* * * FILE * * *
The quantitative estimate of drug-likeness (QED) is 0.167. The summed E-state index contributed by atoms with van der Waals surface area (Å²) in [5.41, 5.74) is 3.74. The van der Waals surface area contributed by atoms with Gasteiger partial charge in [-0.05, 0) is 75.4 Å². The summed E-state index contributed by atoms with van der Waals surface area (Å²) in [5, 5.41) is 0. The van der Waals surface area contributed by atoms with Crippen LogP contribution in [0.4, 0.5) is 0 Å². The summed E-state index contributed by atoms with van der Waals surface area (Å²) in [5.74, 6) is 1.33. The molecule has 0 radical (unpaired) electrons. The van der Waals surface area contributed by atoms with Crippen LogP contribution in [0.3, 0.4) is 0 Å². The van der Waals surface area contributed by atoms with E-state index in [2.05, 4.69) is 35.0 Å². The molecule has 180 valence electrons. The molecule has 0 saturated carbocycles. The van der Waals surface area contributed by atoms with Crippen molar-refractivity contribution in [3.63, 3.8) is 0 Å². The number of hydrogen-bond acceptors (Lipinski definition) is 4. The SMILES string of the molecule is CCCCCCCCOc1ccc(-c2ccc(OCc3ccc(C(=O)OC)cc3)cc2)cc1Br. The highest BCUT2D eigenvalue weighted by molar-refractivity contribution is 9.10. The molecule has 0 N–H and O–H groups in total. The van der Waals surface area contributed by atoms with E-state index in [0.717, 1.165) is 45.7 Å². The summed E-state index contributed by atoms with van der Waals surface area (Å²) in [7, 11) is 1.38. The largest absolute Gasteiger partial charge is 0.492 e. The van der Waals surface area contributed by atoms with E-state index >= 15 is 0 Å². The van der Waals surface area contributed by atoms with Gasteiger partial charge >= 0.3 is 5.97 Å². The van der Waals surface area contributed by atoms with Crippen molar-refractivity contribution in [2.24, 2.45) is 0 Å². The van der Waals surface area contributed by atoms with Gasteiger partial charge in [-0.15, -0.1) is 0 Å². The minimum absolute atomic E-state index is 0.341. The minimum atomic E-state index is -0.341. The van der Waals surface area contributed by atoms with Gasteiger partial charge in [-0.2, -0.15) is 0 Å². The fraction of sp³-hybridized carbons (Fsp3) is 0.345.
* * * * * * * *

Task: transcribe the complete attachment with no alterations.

The quantitative estimate of drug-likeness (QED) is 0.167. The summed E-state index contributed by atoms with van der Waals surface area (Å²) in [5.41, 5.74) is 3.74. The van der Waals surface area contributed by atoms with Gasteiger partial charge in [-0.05, 0) is 75.4 Å². The summed E-state index contributed by atoms with van der Waals surface area (Å²) in [5, 5.41) is 0. The van der Waals surface area contributed by atoms with Crippen LogP contribution in [0.4, 0.5) is 0 Å². The summed E-state index contributed by atoms with van der Waals surface area (Å²) in [5.74, 6) is 1.33. The molecule has 0 radical (unpaired) electrons. The van der Waals surface area contributed by atoms with Crippen LogP contribution in [0.3, 0.4) is 0 Å². The van der Waals surface area contributed by atoms with E-state index in [2.05, 4.69) is 35.0 Å². The molecule has 180 valence electrons. The molecule has 0 saturated carbocycles. The van der Waals surface area contributed by atoms with Crippen molar-refractivity contribution in [3.63, 3.8) is 0 Å². The number of hydrogen-bond acceptors (Lipinski definition) is 4. The SMILES string of the molecule is CCCCCCCCOc1ccc(-c2ccc(OCc3ccc(C(=O)OC)cc3)cc2)cc1Br. The highest BCUT2D eigenvalue weighted by molar-refractivity contribution is 9.10. The molecule has 0 N–H and O–H groups in total. The van der Waals surface area contributed by atoms with E-state index in [0.717, 1.165) is 45.7 Å². The summed E-state index contributed by atoms with van der Waals surface area (Å²) in [7, 11) is 1.38. The largest absolute Gasteiger partial charge is 0.492 e. The van der Waals surface area contributed by atoms with E-state index >= 15 is 0 Å². The van der Waals surface area contributed by atoms with Gasteiger partial charge >= 0.3 is 5.97 Å². The van der Waals surface area contributed by atoms with Crippen molar-refractivity contribution in [2.24, 2.45) is 0 Å². The van der Waals surface area contributed by atoms with Gasteiger partial charge in [-0.15, -0.1) is 0 Å². The minimum absolute atomic E-state index is 0.341. The minimum atomic E-state index is -0.341. The van der Waals surface area contributed by atoms with Gasteiger partial charge in [-0.2, -0.15) is 0 Å². The fraction of sp³-hybridized carbons (Fsp3) is 0.345.